Colin Jones and Ben Crawford have a tremendous story to tell, and one that you may have already read about or watched. In a nutshell, the Seattle natives went from waiting tables to becoming expert card counters at the Blackjack table to organizing a Christian card-counting team that was backed by investors, shared profit and won millions.
Now they’re immersed in the world of technology, and looking forward to capitalizing on emerging platforms including Google Glass.
The Church Team disbanded after six years in 2011, but Jones and Crawford didn’t stop making money. To pay it forward to the next generation of card-counters, they started their own training business that features workshops, videos, an accompanying top-rated iOS app and a Google Glass app in the works that helps you beat the casino at its own game.
Through their Blackjack careers, they’ve learned an incredible amount about how to be a successful entrepreneur. We caught up with Jones this week and he told us all about the the Church Team journey and how he’s applied that experience to the various Internet businesses he helps run now.
GeekWire: First off, let’s talk about Google Glass. How do you plan on incorporating Glass with BlackjackApprenticeship?
Jones: Google hasn’t come out with the Glass development kit yet, so there’s very limited functionality we can plan. But we can already see way our training can be incorporated, whether it’s through training drills using Glass or our Casino Directory Software. The software makes it so you could be walking down the Vegas Strip in real time and be able to address what places are worth playing at and get updates about playing conditions.
GeekWire: Aren’t casinos banning Google Glass already?
Jones: As far as casinos banning it, they freak out with every new form of technology because they always want to have the upper hand. They have been terrified since 1962 when card counting was first discovered. But they have to adapt, too. They freak out about iPhone when everyone has a smartphone. They can ban smartphones from players sitting at table, but they can’t ban them from casinos.
Same goes for Glass. They can ban it, but you wonder when Glass becomes attachments to prescriptions — are they going to ban people from prescription glasses that are incorporated for smart eyewear? We are just trying to think forward as this technology becomes more mainstream, just like iPhone. What are ways we can legally use technology to our advantage, just like casino uses technology to their advantage with cameras and playing chips that track player wages.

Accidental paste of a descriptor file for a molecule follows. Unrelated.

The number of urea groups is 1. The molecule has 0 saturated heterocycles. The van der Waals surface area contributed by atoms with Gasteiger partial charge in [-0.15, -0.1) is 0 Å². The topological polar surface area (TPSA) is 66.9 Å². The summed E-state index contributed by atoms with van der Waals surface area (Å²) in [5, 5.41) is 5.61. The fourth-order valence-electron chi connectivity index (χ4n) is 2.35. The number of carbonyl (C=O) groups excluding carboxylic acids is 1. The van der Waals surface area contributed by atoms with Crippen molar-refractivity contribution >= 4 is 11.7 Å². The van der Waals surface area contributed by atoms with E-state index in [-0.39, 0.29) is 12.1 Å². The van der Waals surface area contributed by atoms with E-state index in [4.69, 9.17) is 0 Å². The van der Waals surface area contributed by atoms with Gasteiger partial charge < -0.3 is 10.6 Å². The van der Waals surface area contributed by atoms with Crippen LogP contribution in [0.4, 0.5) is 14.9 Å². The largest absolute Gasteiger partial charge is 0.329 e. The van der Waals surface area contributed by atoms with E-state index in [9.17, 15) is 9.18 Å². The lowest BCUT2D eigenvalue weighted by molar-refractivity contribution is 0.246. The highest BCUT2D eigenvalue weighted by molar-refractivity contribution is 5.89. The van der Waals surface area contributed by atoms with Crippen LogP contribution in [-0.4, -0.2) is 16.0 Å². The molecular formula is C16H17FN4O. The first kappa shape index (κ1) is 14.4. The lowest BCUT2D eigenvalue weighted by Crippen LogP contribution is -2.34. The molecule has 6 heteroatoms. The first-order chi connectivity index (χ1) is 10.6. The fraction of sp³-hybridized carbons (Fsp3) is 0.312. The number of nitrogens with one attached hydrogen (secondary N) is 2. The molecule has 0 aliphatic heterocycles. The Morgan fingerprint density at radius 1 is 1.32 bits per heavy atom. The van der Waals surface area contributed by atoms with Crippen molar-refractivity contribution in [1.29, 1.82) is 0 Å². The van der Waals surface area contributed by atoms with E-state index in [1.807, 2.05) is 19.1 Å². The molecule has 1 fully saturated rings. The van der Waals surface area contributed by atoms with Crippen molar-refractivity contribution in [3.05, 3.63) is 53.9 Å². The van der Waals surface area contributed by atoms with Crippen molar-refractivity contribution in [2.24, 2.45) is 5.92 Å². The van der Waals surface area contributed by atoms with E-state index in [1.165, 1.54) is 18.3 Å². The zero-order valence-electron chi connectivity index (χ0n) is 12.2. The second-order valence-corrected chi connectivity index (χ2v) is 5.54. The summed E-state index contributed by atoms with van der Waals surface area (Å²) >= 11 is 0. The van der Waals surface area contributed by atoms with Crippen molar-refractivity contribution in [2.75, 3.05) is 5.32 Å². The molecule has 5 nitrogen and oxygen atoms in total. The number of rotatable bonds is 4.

GeekWire: It seems like you guys and your Church Team had some type of vendetta against casinos.
Jones: That was the attitude we had. Card counters are this really small subset — we’re not pro gamblers but we still go to casinos not to gamble, but to use our brains to what we call “invest,” and to play with the advantage. We see casinos for why they really are: Smoke and mirrors and flashing lights. They are just selling a lie, which is “Come get lucky and make money.” They’re selling a lie. If you’re that rare one in 100,000 that has taken the time to train and play the game well, then they treat you like a criminal and ask you to leave — and not very kindly.
When you hear people talking about gambling with their welfare checks or rent money at casinos, it makes you sick. You never once in a casino hear a dealer or tip boss or anyone say, “Maybe you shouldn’t play today,” or “You know what, you’re probably going to lose.” They say, “good luck, I hope it goes well,” when everyone knows it won’t go well.
When you see that side of it, you can’t help but want to have a vendetta against them. That’s not how we got into it, but when they use lies, we want to bring the other side to it. And casinos make card counters out to be the bad guys and criminals, when we’re doing exactly why they tell you to do. They tell you to come there and win big, so we go and win big and they say, “how dare you do that?” That lie, I think, still needs to be exposed and I’m happy to expose it.
GeekWire: Your team was made up of mostly Christians. Did people question you or any of the members for getting into card counting?
Jones: We take that stuff really seriously and continue to have long discussions with people about it. I continue to ask myself if this is something I should be involved in. But for myself and for the people that played on the team, we saw no conflict between our faith and beating a game that can offer up to be beaten. That’s the way we have seen it. And it’s not the sole thing we pursue because we want to see our hands produce something else. Taking money at casinos is of value, but if that was our entire lives, it wouldn’t be as satisfying. It’s not my sole pursuit.